As the technology behind search engines develops and becomes more advanced, so to do the tactics used by search engine optimisation (SEO) practitioners. Older tactics like keyword optimisation and link-building are not yet totally obsolete, but emerging technologies like machine learning and voice search are beginning to change the entire landscape of how effective SEO is performed.

More and more SEO is becoming a complicated digital science rather than a simple marketing strategy. As the technology becomes more complex so do the data points which can vary drastically between different queries.

In the future, SEO practitioners will need to rely on the following 2 tactics in order to do their jobs effectively.

Competitive research

The goal of search engines like Google is to make their product more and more human in the way it interprets and serves results to search queries. This means that SEO practitioners need to make sure the content they develop is more tailored towards being sincerely good rather than something designed for search engine indexing.

With machine learning technologies like Google’s RankBrain becoming more intelligent in how it evaluates the best search results, it can be hard for SEO practitioners to predict what optimisation strategies will actually work. With RankBrain now creating different quality measures for different queries, practitioners are forced to emulate RankBrain’s evaluation so that they can target the same things with their own sites.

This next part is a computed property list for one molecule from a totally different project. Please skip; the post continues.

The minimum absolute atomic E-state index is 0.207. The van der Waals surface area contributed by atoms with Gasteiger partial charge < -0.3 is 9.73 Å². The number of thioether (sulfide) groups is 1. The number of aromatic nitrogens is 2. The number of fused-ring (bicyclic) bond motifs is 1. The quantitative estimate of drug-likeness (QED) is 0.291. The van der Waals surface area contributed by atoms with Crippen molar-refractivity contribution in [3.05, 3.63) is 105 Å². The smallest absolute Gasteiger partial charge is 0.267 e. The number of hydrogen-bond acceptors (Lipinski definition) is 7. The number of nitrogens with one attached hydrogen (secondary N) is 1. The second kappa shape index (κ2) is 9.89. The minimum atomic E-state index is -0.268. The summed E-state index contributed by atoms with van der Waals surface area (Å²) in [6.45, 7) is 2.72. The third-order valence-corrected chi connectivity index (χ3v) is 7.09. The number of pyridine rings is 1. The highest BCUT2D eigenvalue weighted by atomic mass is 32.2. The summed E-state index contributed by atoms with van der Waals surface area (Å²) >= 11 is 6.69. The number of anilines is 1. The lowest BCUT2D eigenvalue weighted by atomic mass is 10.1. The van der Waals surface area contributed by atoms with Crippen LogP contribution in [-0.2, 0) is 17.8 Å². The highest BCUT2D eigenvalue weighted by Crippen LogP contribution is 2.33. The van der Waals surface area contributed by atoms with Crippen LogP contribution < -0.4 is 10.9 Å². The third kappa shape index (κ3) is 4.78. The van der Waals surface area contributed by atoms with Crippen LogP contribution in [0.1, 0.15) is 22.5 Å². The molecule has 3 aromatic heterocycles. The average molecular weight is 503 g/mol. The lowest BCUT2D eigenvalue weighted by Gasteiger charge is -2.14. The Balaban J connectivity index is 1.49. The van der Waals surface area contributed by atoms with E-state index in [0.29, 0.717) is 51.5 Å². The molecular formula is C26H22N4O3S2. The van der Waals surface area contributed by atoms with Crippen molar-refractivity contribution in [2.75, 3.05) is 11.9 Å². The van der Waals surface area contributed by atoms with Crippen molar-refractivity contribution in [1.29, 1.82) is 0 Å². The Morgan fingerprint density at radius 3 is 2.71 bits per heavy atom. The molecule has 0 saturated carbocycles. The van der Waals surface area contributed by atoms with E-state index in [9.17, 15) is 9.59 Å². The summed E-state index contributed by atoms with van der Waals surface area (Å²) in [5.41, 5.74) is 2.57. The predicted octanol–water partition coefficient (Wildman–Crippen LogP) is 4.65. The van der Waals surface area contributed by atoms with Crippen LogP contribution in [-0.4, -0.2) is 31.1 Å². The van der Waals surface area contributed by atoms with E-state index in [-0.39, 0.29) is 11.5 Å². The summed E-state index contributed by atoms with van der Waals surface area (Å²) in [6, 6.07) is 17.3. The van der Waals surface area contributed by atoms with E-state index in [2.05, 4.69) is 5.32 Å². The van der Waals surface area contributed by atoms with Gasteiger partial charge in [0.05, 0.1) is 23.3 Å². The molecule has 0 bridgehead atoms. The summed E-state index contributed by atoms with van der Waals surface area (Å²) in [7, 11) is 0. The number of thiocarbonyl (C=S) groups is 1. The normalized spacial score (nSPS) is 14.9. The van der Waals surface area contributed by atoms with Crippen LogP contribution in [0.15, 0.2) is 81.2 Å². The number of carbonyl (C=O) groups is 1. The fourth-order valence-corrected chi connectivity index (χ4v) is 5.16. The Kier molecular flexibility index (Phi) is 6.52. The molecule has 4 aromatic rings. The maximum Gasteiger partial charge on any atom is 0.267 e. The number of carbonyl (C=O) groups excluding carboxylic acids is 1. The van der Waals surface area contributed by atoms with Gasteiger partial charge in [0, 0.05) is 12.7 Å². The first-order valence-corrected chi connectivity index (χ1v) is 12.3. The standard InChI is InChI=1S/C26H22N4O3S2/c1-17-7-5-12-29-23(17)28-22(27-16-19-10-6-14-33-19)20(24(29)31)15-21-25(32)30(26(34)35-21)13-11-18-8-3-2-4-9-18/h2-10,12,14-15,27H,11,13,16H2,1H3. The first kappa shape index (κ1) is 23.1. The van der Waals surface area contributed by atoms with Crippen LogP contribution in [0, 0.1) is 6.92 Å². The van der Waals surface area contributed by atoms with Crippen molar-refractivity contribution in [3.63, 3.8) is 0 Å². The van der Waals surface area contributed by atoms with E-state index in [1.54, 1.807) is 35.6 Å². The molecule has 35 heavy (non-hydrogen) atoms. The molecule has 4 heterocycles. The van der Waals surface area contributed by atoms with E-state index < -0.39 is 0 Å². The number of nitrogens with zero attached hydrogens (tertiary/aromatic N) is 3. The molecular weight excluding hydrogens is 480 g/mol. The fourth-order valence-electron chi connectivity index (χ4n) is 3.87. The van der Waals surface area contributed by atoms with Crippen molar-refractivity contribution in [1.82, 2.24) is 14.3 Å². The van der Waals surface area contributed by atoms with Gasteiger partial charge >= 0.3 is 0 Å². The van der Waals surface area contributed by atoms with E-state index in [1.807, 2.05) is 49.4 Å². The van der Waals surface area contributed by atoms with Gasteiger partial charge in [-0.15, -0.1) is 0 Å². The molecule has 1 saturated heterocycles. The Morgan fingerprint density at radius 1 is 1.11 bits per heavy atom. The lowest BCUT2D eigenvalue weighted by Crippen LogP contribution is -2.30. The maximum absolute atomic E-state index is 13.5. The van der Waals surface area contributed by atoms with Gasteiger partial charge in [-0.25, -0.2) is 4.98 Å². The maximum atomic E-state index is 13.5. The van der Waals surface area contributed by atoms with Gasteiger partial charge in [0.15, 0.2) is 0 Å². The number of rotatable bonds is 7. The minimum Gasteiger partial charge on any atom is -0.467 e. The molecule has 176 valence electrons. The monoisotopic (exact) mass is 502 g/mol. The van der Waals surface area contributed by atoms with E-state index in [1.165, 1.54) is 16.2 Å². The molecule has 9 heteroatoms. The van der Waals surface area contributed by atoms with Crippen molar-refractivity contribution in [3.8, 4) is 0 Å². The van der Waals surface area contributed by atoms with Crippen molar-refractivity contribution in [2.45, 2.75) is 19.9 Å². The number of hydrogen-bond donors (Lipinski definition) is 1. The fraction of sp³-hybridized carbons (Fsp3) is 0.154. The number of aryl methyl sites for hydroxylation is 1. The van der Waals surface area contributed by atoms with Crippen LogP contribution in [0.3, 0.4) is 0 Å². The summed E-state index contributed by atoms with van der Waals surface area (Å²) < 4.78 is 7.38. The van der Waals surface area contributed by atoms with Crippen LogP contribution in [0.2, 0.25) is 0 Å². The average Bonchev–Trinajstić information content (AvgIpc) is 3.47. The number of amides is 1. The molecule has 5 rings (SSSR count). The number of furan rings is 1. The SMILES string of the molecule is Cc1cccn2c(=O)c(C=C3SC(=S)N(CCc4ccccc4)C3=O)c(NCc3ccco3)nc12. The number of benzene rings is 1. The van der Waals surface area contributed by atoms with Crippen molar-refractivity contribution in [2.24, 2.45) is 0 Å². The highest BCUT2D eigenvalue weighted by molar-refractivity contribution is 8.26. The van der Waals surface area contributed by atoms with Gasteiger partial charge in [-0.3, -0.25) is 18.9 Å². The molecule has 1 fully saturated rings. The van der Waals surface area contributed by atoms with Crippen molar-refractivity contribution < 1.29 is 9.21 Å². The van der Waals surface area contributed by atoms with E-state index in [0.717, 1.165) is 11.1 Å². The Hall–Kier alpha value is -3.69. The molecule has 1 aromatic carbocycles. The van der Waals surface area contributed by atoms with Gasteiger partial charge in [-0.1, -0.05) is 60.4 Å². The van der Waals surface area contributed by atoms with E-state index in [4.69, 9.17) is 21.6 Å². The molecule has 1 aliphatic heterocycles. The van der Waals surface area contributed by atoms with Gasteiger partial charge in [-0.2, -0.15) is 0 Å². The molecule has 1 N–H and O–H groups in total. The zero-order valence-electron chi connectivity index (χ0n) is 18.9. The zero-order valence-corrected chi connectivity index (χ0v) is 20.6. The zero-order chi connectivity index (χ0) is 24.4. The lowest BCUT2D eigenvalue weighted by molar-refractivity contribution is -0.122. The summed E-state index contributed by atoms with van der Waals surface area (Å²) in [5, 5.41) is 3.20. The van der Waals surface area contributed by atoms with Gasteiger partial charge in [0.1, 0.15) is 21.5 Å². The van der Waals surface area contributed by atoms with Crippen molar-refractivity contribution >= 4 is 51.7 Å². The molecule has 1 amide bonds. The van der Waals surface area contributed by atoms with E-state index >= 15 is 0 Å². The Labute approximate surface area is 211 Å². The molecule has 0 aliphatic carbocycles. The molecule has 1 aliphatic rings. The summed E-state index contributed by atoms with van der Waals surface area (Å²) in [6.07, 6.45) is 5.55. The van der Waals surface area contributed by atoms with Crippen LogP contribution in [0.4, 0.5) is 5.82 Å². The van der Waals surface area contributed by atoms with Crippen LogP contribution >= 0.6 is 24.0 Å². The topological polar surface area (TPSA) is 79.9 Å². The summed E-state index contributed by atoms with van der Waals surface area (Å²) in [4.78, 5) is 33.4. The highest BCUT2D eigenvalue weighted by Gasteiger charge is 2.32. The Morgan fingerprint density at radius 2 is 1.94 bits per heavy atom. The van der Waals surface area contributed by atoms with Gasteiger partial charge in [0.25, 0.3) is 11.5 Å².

For example, if RankBran determines that the most clicked on result for a search term has few words but a greater deal of pictures and video content, it will begin to take multimedia content as a major ranking signal for those keywords. This means that a practitioner looking to compete would need to evaluate their top competitor’s web presence and copy it as much as possible.

Data visualisation

As search technology becomes more advanced, the analytical metrics by which SEO efforts are measured will also become more complex. This amount of raw data can be overwhelming and SEO practitioners will need to visualise the data in order to present it to their clients.

However, visualising this data is not just a useful tool for disseminating information to non-experts, it’s also a way for SEO practitioners to analyse trends in the results of certain search queries. For example, a practitioner could represent the search engine results page (SERP) for a certain query and note the hills and valleys therein, helping them to look into important changes in the rankings.

Deep competitive analysis and the visualisation of important data are likely going to be the two major paths that SEO practitioners follow in the near future.